Breast Cancer Awareness Month - Never Miss a Mammogram
It’s October, that time of year when things get spooky and pink ribbons abound. What’s so scary about pink ribbons? Well, October is Breast Cancer Awareness Month, and pink ribbons are the symbol of breast cancer awareness, a disease that takes the lives of over 40,000 women every year.
Here at Maiden Lane Medical, we’re women’s health advocates and want to empower all women to understand their health and get critical cancer screenings like mammograms that can save their life.
Get the facts about breast cancer.
- Breast cancer is the most common cancer that affects women (after skin cancer)
- Over 252,000 women are diagnosed with breast cancer every year
- Breast cancer is the second leading cause of death in women
- More than 3.3 million breast cancer survivors are alive in America today
- Early detection and treatment are essential to survival
A mammogram can save your life.
When breast cancer is diagnosed in its early stages, your chances of survival increase. You should check your breasts at home every month. The best time to check is right after your period.
With one arm raised above your head, use your opposite hand to feel your breast tissue. Start in your underarm, then move your hand in a counter-clockwise direction. You also have breast exams at your annual well-woman visit. The women’s health team here at Maiden Lane Medical provides referrals for your yearly mammogram.
However, you might not be able to feel abnormal tissue in its early stages. From the ages of 40-54, all women should have annual mammograms for a more thorough breast cancer screening. When you turn 55, talk to your women’s health care provider about whether you should continue to have annual mammograms or if you should reduce the frequency to every other year. Also, if you have a family history of breast cancer, talk to your doctor about your risk and find out if you need to start having mammograms earlier.
What happens during a mammogram?
A mammogram is a type of X-ray that reveals abnormal tissue or tumors in your breasts. You don’t need to do anything special to prepare for your mammogram, but you may want to wear a shirt with pants or a skirt on the day of your appointment. During the test, you take off your shirt. Also, don’t wear deodorant or antiperspirant on the day of your mammogram as it can show up as white spots on your X-ray. Your technician may give you a hospital gown to wear, but keep open at the front.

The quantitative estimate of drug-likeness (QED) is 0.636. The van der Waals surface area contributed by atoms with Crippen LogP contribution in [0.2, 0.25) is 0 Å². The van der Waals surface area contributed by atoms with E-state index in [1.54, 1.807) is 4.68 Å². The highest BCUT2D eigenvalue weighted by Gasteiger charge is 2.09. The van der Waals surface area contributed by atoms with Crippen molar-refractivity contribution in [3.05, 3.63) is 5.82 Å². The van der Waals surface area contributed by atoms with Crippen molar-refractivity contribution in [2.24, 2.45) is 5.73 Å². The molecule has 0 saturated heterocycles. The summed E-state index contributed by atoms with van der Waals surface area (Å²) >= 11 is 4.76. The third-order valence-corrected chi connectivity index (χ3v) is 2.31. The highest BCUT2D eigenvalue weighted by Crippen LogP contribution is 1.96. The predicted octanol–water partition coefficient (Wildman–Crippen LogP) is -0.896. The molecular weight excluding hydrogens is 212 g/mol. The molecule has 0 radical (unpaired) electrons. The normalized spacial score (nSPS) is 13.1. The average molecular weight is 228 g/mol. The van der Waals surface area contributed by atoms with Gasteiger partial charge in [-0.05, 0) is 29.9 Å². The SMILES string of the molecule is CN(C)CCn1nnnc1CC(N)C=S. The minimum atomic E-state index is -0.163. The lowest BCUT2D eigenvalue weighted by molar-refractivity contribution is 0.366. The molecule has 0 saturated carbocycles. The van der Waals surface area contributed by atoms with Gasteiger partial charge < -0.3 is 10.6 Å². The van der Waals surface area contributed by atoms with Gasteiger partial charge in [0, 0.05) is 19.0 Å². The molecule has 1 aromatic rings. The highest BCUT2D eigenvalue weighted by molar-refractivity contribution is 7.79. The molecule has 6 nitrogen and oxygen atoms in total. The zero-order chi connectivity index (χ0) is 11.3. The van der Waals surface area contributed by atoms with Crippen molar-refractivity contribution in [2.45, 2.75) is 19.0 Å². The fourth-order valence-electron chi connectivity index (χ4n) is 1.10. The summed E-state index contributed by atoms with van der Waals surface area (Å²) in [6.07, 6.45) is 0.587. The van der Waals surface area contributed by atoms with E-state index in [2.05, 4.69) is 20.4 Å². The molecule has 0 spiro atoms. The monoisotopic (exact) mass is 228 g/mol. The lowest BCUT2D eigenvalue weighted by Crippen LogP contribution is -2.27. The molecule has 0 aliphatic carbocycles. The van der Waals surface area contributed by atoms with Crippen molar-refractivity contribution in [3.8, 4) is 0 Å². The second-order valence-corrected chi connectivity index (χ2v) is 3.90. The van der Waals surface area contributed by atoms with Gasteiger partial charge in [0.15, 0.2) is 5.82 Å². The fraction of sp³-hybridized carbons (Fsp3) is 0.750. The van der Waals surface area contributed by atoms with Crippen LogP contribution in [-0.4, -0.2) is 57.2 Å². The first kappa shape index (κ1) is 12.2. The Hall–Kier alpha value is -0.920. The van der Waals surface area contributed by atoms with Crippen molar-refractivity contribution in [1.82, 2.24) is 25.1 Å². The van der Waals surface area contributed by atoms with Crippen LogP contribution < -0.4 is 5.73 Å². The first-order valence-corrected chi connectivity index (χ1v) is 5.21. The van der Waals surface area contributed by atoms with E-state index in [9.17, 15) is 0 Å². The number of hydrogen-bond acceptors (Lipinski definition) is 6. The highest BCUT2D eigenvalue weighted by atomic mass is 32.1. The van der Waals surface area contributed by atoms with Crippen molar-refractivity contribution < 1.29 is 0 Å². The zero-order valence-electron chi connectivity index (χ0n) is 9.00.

During the test, you stand in front of the machine and place your breast on a plate. Your technician lowers a top plate that compresses your breast, which helps the X-ray create a clear image. The process is repeated on your other breast.
Some women find the compression uncomfortable, but mammograms are relatively quick. The whole procedure only takes around 20 minutes, and the compression only lasts for a few seconds on each breast.
What happens if my mammogram shows abnormal tissue?
If your mammogram has an abnormal result, your doctor at Maiden Lane Medical invites you into the office for a consultation. You discuss your results and your next steps. For example, your doctor may recommend a biopsy to get more information about the abnormal tissue.
A biopsy is a minimally invasive surgical procedure that allows your doctor to collect a sample of cells from your body. In many cases, a breast cancer biopsy is performed with a thin, hollow needle that extracts a sample of cells. The cells are examined in a lab. If they’re cancerous, your doctor refers you to an oncologist who can explain your treatment options.
Remember, early diagnosis is critical to breast cancer survival. If you’re due for a well-woman appointment or need a referral for a mammogram, call Maiden Lane Medical or make an appointment online today.